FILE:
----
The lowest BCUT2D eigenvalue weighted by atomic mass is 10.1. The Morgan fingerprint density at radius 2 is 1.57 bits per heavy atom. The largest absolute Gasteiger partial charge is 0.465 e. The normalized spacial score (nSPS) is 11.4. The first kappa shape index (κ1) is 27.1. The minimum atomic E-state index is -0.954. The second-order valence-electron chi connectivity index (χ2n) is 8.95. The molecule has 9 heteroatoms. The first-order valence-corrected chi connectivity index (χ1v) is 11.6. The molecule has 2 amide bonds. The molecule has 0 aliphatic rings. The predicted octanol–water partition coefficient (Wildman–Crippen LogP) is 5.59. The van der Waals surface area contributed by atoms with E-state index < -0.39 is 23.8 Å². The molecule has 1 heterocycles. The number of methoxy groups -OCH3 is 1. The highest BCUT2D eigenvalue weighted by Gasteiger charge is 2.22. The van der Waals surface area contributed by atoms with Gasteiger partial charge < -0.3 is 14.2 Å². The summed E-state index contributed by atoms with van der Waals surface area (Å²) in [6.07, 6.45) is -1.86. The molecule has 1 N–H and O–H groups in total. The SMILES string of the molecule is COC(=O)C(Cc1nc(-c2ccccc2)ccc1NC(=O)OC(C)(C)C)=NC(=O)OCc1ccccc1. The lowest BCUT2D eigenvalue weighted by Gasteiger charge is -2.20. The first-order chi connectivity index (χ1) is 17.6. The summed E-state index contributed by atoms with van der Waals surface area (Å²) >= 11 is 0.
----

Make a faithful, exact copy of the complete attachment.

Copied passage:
The lowest BCUT2D eigenvalue weighted by atomic mass is 10.1. The Morgan fingerprint density at radius 2 is 1.57 bits per heavy atom. The largest absolute Gasteiger partial charge is 0.465 e. The normalized spacial score (nSPS) is 11.4. The first kappa shape index (κ1) is 27.1. The minimum atomic E-state index is -0.954. The second-order valence-electron chi connectivity index (χ2n) is 8.95. The molecule has 9 heteroatoms. The first-order valence-corrected chi connectivity index (χ1v) is 11.6. The molecule has 2 amide bonds. The molecule has 0 aliphatic rings. The predicted octanol–water partition coefficient (Wildman–Crippen LogP) is 5.59. The van der Waals surface area contributed by atoms with E-state index < -0.39 is 23.8 Å². The molecule has 1 heterocycles. The number of methoxy groups -OCH3 is 1. The highest BCUT2D eigenvalue weighted by Gasteiger charge is 2.22. The van der Waals surface area contributed by atoms with Gasteiger partial charge < -0.3 is 14.2 Å². The summed E-state index contributed by atoms with van der Waals surface area (Å²) in [6.07, 6.45) is -1.86. The molecule has 1 N–H and O–H groups in total. The SMILES string of the molecule is COC(=O)C(Cc1nc(-c2ccccc2)ccc1NC(=O)OC(C)(C)C)=NC(=O)OCc1ccccc1. The lowest BCUT2D eigenvalue weighted by Gasteiger charge is -2.20. The first-order chi connectivity index (χ1) is 17.6. The summed E-state index contributed by atoms with van der Waals surface area (Å²) >= 11 is 0.